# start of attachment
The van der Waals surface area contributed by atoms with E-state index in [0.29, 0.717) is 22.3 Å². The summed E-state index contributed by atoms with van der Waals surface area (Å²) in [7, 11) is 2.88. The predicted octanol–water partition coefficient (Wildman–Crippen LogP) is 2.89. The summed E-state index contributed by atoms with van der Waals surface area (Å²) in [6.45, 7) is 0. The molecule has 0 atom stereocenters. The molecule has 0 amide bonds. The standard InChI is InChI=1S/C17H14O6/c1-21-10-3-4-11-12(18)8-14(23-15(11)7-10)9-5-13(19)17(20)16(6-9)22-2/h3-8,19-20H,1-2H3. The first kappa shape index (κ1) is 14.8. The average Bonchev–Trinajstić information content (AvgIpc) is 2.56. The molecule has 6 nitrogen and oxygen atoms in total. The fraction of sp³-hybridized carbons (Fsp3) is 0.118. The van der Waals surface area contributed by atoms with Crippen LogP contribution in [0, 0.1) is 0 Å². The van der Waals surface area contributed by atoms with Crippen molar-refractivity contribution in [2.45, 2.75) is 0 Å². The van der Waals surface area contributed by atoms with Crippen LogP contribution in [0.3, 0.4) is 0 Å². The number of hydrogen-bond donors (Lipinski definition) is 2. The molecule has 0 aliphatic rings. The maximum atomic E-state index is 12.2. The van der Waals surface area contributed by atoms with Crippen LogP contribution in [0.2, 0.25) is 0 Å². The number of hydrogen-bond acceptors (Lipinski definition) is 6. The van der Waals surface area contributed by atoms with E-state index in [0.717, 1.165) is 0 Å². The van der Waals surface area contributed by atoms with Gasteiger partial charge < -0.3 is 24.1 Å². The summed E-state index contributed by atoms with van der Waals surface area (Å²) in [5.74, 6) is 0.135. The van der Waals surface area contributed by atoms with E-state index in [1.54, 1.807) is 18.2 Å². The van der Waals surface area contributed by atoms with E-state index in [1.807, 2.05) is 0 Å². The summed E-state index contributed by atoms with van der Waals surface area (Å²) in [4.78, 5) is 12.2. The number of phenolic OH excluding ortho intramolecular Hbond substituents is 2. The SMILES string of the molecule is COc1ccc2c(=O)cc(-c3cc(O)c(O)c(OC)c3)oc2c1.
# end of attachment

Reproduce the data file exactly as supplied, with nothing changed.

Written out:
The van der Waals surface area contributed by atoms with E-state index in [0.29, 0.717) is 22.3 Å². The summed E-state index contributed by atoms with van der Waals surface area (Å²) in [7, 11) is 2.88. The predicted octanol–water partition coefficient (Wildman–Crippen LogP) is 2.89. The summed E-state index contributed by atoms with van der Waals surface area (Å²) in [6.45, 7) is 0. The molecule has 0 atom stereocenters. The molecule has 0 amide bonds. The standard InChI is InChI=1S/C17H14O6/c1-21-10-3-4-11-12(18)8-14(23-15(11)7-10)9-5-13(19)17(20)16(6-9)22-2/h3-8,19-20H,1-2H3. The first kappa shape index (κ1) is 14.8. The average Bonchev–Trinajstić information content (AvgIpc) is 2.56. The molecule has 6 nitrogen and oxygen atoms in total. The fraction of sp³-hybridized carbons (Fsp3) is 0.118. The van der Waals surface area contributed by atoms with Crippen LogP contribution in [0, 0.1) is 0 Å². The van der Waals surface area contributed by atoms with Crippen molar-refractivity contribution in [2.45, 2.75) is 0 Å². The van der Waals surface area contributed by atoms with Crippen LogP contribution in [0.3, 0.4) is 0 Å². The number of hydrogen-bond donors (Lipinski definition) is 2. The molecule has 0 aliphatic rings. The maximum atomic E-state index is 12.2. The van der Waals surface area contributed by atoms with Crippen LogP contribution in [0.2, 0.25) is 0 Å². The number of hydrogen-bond acceptors (Lipinski definition) is 6. The van der Waals surface area contributed by atoms with E-state index in [0.717, 1.165) is 0 Å². The van der Waals surface area contributed by atoms with Gasteiger partial charge < -0.3 is 24.1 Å². The summed E-state index contributed by atoms with van der Waals surface area (Å²) in [5.74, 6) is 0.135. The van der Waals surface area contributed by atoms with E-state index in [1.54, 1.807) is 18.2 Å². The van der Waals surface area contributed by atoms with E-state index in [1.807, 2.05) is 0 Å². The summed E-state index contributed by atoms with van der Waals surface area (Å²) in [4.78, 5) is 12.2. The number of phenolic OH excluding ortho intramolecular Hbond substituents is 2. The SMILES string of the molecule is COc1ccc2c(=O)cc(-c3cc(O)c(O)c(OC)c3)oc2c1.